A History Lesson on Ramping Up Production of Critical Goods

During this critical moment when there are looming shortages in medical supplies, especially ventilators, policymakers and executives are drawing inspiration from World War II-era wartime production. On Tuesday, the Trump administration invoked the Defense Production Act to speed the procurement of COVID-19 test kits. Auto executives like GM’s Mary Barra and Tesla’s Elon Musk are repurposing their factories to fight the ventilator shortage and reports abound of smaller firms finding ways to pitch in.

For low tech items, the private sector has responded by quickly shifting production from non-essential products, like whiskey and apparel, to essential ones, like hand sanitizer and face masks. But, for more complex medical devices, like ventilators, industry experts warn that policymakers and the public should be cautious in placing too much hope in the hands of companies inexperienced with medical device production. Ventilators are complex, expensive machines that rely on dedicated global supply chains. In normal times, getting regulatory approval for new machines requires years of testing to ensure reliability and safety.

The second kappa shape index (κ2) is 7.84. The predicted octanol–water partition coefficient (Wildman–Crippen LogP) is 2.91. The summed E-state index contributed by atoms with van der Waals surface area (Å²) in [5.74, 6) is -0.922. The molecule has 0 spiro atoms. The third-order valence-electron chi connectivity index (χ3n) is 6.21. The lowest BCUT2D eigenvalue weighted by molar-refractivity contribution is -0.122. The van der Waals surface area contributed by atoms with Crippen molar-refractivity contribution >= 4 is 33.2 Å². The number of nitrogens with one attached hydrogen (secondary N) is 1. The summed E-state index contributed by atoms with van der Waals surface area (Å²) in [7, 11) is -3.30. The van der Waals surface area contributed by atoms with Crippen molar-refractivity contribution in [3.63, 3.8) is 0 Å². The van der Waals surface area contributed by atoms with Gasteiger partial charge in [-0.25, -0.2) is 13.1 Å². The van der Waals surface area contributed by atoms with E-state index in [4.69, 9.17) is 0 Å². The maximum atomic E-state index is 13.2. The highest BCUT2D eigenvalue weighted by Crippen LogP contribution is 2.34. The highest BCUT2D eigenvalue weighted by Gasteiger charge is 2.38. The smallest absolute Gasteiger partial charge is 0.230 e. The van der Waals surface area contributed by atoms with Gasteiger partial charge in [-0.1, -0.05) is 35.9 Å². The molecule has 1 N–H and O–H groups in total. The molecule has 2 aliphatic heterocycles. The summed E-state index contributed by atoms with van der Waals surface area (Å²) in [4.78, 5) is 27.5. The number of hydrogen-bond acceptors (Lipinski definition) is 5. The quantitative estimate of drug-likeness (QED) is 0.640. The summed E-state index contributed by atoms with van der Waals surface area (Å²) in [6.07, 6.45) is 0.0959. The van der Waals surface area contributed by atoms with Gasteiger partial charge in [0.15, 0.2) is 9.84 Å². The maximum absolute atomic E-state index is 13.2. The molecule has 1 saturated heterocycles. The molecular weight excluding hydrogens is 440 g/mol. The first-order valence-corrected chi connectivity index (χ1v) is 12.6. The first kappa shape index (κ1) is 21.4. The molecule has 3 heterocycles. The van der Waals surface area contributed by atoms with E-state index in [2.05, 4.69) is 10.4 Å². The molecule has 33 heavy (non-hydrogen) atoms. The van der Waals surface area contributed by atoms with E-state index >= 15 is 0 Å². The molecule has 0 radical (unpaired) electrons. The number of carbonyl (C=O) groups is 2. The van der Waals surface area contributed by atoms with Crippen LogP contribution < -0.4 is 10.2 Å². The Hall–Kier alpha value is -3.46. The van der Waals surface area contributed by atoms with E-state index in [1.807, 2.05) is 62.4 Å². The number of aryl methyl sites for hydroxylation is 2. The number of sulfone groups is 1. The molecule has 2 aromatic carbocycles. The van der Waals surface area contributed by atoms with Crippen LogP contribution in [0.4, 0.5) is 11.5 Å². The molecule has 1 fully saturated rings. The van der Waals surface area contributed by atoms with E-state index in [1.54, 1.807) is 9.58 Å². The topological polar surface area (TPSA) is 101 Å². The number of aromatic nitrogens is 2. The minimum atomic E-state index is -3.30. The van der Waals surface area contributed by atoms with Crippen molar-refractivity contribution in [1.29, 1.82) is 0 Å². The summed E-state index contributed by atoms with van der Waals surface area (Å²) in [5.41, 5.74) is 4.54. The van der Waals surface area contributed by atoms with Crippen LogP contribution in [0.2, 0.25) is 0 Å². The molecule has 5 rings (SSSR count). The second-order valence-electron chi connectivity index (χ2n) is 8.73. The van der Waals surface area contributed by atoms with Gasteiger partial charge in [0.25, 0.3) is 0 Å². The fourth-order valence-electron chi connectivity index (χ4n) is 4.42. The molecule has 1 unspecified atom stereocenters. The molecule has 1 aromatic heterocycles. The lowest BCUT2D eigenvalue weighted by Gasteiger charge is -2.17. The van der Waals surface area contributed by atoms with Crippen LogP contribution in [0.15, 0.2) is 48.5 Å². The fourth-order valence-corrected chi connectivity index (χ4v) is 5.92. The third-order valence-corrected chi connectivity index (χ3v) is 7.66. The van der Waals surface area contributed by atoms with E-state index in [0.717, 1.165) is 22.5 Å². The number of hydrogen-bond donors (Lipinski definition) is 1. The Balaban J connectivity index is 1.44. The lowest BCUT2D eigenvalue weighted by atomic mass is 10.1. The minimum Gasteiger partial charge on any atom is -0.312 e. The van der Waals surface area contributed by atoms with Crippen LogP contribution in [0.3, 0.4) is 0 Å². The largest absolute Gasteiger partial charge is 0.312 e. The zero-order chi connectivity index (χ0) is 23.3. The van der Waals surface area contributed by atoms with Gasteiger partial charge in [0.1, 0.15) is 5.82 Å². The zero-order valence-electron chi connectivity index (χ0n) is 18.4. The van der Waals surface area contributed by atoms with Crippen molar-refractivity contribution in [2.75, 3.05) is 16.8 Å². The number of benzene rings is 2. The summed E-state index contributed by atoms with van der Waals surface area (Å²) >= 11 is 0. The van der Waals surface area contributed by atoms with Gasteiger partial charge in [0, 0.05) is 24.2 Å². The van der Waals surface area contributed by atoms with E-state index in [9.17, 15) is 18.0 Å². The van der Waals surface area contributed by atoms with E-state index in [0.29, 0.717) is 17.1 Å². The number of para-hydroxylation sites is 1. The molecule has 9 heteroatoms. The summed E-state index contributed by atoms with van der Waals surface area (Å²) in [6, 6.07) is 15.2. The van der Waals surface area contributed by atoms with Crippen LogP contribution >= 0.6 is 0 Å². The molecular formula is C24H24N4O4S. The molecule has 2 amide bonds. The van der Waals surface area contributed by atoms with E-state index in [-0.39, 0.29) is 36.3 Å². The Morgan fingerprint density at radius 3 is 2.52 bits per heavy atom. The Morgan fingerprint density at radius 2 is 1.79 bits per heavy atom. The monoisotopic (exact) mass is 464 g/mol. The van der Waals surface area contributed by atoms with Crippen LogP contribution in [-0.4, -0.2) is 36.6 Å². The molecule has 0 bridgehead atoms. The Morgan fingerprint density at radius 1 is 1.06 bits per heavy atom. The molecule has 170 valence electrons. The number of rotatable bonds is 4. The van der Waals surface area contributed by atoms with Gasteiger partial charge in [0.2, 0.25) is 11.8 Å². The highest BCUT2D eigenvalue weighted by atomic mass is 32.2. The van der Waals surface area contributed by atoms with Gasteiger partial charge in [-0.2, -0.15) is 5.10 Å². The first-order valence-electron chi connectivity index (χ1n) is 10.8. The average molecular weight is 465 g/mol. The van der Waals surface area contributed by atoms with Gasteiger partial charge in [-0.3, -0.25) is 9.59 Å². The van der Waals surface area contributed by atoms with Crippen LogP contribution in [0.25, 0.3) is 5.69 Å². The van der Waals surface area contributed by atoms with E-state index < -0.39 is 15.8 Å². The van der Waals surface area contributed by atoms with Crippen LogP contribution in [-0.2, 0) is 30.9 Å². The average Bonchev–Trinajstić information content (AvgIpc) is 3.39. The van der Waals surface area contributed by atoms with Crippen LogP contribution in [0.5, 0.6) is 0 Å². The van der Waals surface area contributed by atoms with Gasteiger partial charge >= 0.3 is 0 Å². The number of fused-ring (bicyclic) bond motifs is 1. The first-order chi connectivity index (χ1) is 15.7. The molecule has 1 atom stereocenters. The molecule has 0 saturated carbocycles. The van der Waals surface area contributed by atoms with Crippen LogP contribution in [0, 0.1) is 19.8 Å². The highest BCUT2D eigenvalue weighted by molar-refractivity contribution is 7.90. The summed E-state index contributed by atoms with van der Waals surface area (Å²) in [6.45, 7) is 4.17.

Revisiting the history of airframe production during the early 1940s is instructive in helping us understand what would be required to ramp up ventilator production to levels experts predict could be demanded by the public health crisis. In May 1940, President Franklin D. Roosevelt called for the manufacture of at least 50,000 new planes per year, up from annual production of around 6,000 in 1939. Responding to the president’s call, in January 1941 Ford Motor Company’s Edsel Ford and Charles Sorenson visited the plant of Consolidated Aircraft, the designer of the B-24 bomber, to see how Ford could help. Sorenson concluded, audaciously, that Ford could transform the production of airframes from traditional, craft methods to modern assembly line methods and, in the process, increase the rate of production from one bomber a day to one bomber an hour.

Sorenson’s prediction was eventually proven right. By mid-1944, Ford indeed was producing one B-24 per hour as promised. However, it took nearly 20 months from the time Ford won the military contract in February 1941 until it produced its first plane at its new plant in Willow Run, Michigan. And, even as late as February 1944, manufacturing at Consolidated Vultee—Consolidated Aircraft merged with Vultee Aircraft in 1941—was more efficient than Ford’s assembly line. By the time that the Willow Run plant was operating at peak capacity, wartime demand for new bombers was already on the decline.

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